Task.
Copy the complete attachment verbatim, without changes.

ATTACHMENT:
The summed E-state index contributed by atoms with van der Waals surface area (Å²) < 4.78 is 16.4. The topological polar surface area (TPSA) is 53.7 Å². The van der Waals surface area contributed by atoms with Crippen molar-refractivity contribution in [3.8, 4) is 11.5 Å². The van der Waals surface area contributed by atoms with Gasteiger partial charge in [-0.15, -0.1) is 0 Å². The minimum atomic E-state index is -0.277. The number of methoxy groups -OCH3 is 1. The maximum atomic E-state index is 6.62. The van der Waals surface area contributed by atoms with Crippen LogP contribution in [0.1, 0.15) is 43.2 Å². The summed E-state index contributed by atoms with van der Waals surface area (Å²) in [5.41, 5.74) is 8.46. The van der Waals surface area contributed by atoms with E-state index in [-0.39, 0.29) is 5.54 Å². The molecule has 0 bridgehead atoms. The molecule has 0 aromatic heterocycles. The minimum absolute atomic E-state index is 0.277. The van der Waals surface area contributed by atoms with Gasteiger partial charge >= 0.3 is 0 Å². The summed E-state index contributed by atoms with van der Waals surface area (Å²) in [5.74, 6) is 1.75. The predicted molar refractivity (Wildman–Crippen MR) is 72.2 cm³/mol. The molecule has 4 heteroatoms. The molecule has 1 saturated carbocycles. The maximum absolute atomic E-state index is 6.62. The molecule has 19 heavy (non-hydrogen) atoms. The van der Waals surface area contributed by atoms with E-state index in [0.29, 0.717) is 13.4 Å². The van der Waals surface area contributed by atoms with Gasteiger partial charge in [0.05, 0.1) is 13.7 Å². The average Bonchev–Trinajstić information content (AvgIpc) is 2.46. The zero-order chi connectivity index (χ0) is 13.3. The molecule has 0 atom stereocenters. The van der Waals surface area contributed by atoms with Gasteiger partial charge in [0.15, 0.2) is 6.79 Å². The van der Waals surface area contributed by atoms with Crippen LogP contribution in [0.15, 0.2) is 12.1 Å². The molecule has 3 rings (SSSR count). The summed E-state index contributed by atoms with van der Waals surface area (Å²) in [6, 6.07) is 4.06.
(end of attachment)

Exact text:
The summed E-state index contributed by atoms with van der Waals surface area (Å²) < 4.78 is 16.4. The topological polar surface area (TPSA) is 53.7 Å². The van der Waals surface area contributed by atoms with Crippen molar-refractivity contribution in [3.8, 4) is 11.5 Å². The van der Waals surface area contributed by atoms with Gasteiger partial charge in [-0.15, -0.1) is 0 Å². The minimum atomic E-state index is -0.277. The number of methoxy groups -OCH3 is 1. The maximum atomic E-state index is 6.62. The van der Waals surface area contributed by atoms with Crippen LogP contribution in [0.1, 0.15) is 43.2 Å². The summed E-state index contributed by atoms with van der Waals surface area (Å²) in [5.41, 5.74) is 8.46. The van der Waals surface area contributed by atoms with E-state index in [-0.39, 0.29) is 5.54 Å². The molecule has 0 bridgehead atoms. The molecule has 0 aromatic heterocycles. The minimum absolute atomic E-state index is 0.277. The van der Waals surface area contributed by atoms with Gasteiger partial charge >= 0.3 is 0 Å². The summed E-state index contributed by atoms with van der Waals surface area (Å²) in [5.74, 6) is 1.75. The predicted molar refractivity (Wildman–Crippen MR) is 72.2 cm³/mol. The molecule has 4 heteroatoms. The molecule has 1 saturated carbocycles. The maximum absolute atomic E-state index is 6.62. The molecule has 19 heavy (non-hydrogen) atoms. The van der Waals surface area contributed by atoms with E-state index in [0.29, 0.717) is 13.4 Å². The van der Waals surface area contributed by atoms with Gasteiger partial charge in [0.05, 0.1) is 13.7 Å². The average Bonchev–Trinajstić information content (AvgIpc) is 2.46. The zero-order chi connectivity index (χ0) is 13.3. The molecule has 0 atom stereocenters. The van der Waals surface area contributed by atoms with Gasteiger partial charge in [0.15, 0.2) is 6.79 Å². The van der Waals surface area contributed by atoms with Crippen LogP contribution in [0.15, 0.2) is 12.1 Å². The molecule has 3 rings (SSSR count). The summed E-state index contributed by atoms with van der Waals surface area (Å²) in [6, 6.07) is 4.06.